Review: Point of Impact by Jay Faerber & Koray Kuranel

Point of ImpactThere is a lot to like about POINT OF IMPACT by Jay Faerber and Koray Kuranel. Its first chapter in particular hints that it might be something very special indeed, aided by stunning black-and-white visuals and concise dialogue. It hits the ground running with the murder of Nicole Rafferty , killed in dramatic circumstances – thrown from an apartment building – and quickly introduces the key players, deftly unravelling plot twists and surprises. Nicole’s murder is investigated from different angles by two detectives, her journalist husband, and her ex-soldier lover, and by the end of the fourth chapter, these separate investigations converge. Unfortunately, by that point, the early promise of POINT OF IMPACT has dissipated, and we’re left with an entirely satisfactory, but totally forgettable crime comic. 

Kuranel’s artwork never fails to impress. His storytelling is clear, and at ones, particularly when allowed to play with page layouts, effortlessly dynamic. The shot of Boone, the ex-solider and Nicole’s lover, leaping between buildings, is absolutely stunning, and worthy of framing on some lucky collector’s wall. But the artwork is too often let down by a flagging script. Dialogue such as, “This job would be a lot easier if everybody told the truth,” uttered by one of the detectives, is worthy of an eye roll. Worse still, the crux of the plot is explained with such an extreme lack of clarity, I almost put the book down: “One of their products isn’t safe. It looks safe, and it passes the FDA’s tests, but we have internal research showing that it’s not safe. So much money was invested in this product…” and so on. We never learn what this ‘product’ is, which was a piece of ambiguity that truly irks. Ultimately, the name of the product has no real bearing on the plot – but repeatedly labelling it as ‘the product’ suggested overt nonchalance, and that’s one thing I can’t stand. Then there are the manufactured climactic scene endings. In two instances, scenes end with gunshots, and the identity of the shooter(s) and victim(s) are concealed from the reader – this being a visual medium, it’s easy to pull away. Again, there’s nothing wrong with this practice in theory, or indeed its execution in POINT OF IMPACT – but to do so twice in the space of less than fifty pages highlighted a lack of originality.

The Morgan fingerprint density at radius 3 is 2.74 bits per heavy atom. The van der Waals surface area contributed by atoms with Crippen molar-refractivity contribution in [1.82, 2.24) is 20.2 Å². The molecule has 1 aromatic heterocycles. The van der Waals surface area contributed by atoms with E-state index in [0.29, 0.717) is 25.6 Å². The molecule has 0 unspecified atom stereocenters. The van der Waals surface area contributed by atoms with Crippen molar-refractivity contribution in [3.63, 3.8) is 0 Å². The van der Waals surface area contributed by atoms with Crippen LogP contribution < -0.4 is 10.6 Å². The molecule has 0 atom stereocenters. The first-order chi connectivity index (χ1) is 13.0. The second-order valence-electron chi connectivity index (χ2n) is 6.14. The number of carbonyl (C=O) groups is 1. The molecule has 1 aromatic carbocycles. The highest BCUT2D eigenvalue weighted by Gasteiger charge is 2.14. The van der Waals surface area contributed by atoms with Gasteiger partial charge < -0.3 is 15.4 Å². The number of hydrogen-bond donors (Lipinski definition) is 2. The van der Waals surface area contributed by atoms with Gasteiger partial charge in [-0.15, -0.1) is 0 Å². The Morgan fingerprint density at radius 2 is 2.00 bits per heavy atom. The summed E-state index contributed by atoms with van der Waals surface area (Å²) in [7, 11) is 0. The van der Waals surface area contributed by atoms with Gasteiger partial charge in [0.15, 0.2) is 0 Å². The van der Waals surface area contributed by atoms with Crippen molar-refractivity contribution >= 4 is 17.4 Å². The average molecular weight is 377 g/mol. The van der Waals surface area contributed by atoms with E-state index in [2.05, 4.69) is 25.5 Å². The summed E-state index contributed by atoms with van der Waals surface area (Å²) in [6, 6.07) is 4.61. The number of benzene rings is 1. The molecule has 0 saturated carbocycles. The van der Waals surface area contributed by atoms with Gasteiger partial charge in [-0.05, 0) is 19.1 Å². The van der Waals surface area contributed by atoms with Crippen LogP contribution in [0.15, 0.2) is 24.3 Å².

POINT OF IMPACT is a great vehicle for Kuranel’s artwork – less so for Faeber’s writing. Those looking to explore his work – and you should, truly, despite the negativity laced throughout this review – should check out NEAR DEATH, a short-lived crime comic with a great twist, or NOBLE CAUSES, an innovative superhero series. POINT OF IMPACT is a flawed crime comic, elevated by great artwork. You’ll have to decide whether that’s enough to sustain your interest through some of its rougher patches.

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